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Do you workout ?

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Do you workout ?

Yes, almost every day 17 28.81%
 
Yes, quite often 20 33.90%
 
Barely 11 18.64%
 
No, don't want to 9 15.25%
 
No, can't afford it 2 3.39%
 
Total:59

I go bouldering, play pick up basketball and spend time running/lifting.



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XD84 said:
When I was younger I worked out twice a week. Since I my skin itches really strongly when I sweat a lot (even after a I take a shower), I had to stop it.

This only happens to me when I don’t work out and sweat for a long time. My wife too after she gave birth and stopped running for 6 months (tho hers became rashes all over, mine was just on my legs). That is why we work out almost everyday nonstop now. 5 days a week for me. 4 for her. Don’t really know what causes it.

Don’t overdo it. Start at half an hour, stop when the itching is too bad. But do it daily. Eventually when your skin gets used to it, the sweating will stop itching.

Edit. Your condition might be completely different so if you’ve already seen a doctor and he told you to avoid sweating due to a permanent thing then disregard what I just said. :p

Last edited by DrDoomz - on 28 January 2019

I do different things depending on the time of the year, I mostly practice body combat, lift some weights and do anaerobic exercises. I alternate routines every day and end up doing 50 minutes approx. 4 or 5 days of the week.
During Christmas, summer, and Easter vacations I practice futbol (I like to be a goalkeeper and a forward) and volleyball, but I don't play in a league or anything I just go and find and empty field with my friends, or at the beach.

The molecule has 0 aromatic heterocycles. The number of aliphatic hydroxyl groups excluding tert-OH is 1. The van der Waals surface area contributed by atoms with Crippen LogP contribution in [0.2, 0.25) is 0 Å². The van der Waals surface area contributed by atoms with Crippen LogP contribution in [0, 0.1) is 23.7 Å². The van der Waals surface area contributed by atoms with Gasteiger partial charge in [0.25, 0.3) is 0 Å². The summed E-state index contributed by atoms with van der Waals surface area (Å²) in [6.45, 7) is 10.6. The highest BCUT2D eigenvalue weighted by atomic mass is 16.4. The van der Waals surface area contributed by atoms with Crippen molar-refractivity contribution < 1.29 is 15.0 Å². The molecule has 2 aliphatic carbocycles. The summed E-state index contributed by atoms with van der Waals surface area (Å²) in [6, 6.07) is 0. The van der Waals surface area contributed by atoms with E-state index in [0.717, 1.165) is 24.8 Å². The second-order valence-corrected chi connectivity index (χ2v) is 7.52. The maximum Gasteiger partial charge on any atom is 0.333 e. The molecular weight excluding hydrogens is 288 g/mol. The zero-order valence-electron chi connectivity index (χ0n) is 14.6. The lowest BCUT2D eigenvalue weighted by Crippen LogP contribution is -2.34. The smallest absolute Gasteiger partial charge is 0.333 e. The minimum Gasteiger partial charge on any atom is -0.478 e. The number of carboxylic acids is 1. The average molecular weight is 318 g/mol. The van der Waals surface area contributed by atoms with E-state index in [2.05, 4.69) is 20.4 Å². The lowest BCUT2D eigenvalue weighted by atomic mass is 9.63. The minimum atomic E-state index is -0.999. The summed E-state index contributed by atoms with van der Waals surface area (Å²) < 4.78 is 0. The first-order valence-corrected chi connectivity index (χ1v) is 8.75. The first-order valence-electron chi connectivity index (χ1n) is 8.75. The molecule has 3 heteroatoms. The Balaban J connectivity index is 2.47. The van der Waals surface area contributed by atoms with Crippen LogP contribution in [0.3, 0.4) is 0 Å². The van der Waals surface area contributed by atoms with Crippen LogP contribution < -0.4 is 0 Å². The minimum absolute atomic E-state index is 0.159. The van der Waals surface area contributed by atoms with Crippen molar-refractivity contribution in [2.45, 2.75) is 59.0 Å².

Running, lifting, calisthenics and other gym exercises almost everyday. Highly recommend it. If you commit, you'll notice results very quickly. Cutting out or at least limiting junk food also helps.



Lonely_Dolphin said:
Even if I physically could, I wouldn't. Boring and serves no purpose to me.

What do you mean if you physically could?



When the herd loses its way, the shepard must kill the bull that leads them astray.

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As a teen I competed in wrestling, boxing & MMA so I would workout over 4 hours a day then as I got into my 20s a combination of injuries, full time career and starting a family resulted in me having to stop competing and just do it as a hobby and eventually I just stopped working out altogether and i gained about 70 pounds (from 165 to 235) over the course of a few years.
About a year ago I really started taking my health more seriously again, I improved my diet (nothing specific, just portion control and limiting sweets) and started working out again (lifting and cardio 4-6x/week), I'm now down to about 200 pounds (trying to lose another 15) and feel 100% better.



When the herd loses its way, the shepard must kill the bull that leads them astray.

I'm slowly trying to workout a bit again. I had to stop since November due to a back injury which I'm still recovering from. It's only been a week since I can get a full night sleep again without the pain waking me up.

The damage is quite a lot. Instead of easily reaching my toes I can now hardly reach my knees, putting on socks is a struggle. I lost almost 5 kg, likely mostly muscle mass since I completely stopped weight lifting. The only thing I still do is 40 pull ups every other day. I used to workout with 60 pound dumbbells. Today I tried push up, side plank exercise, barely made it to 50 instead of 130 reps. Still not bad.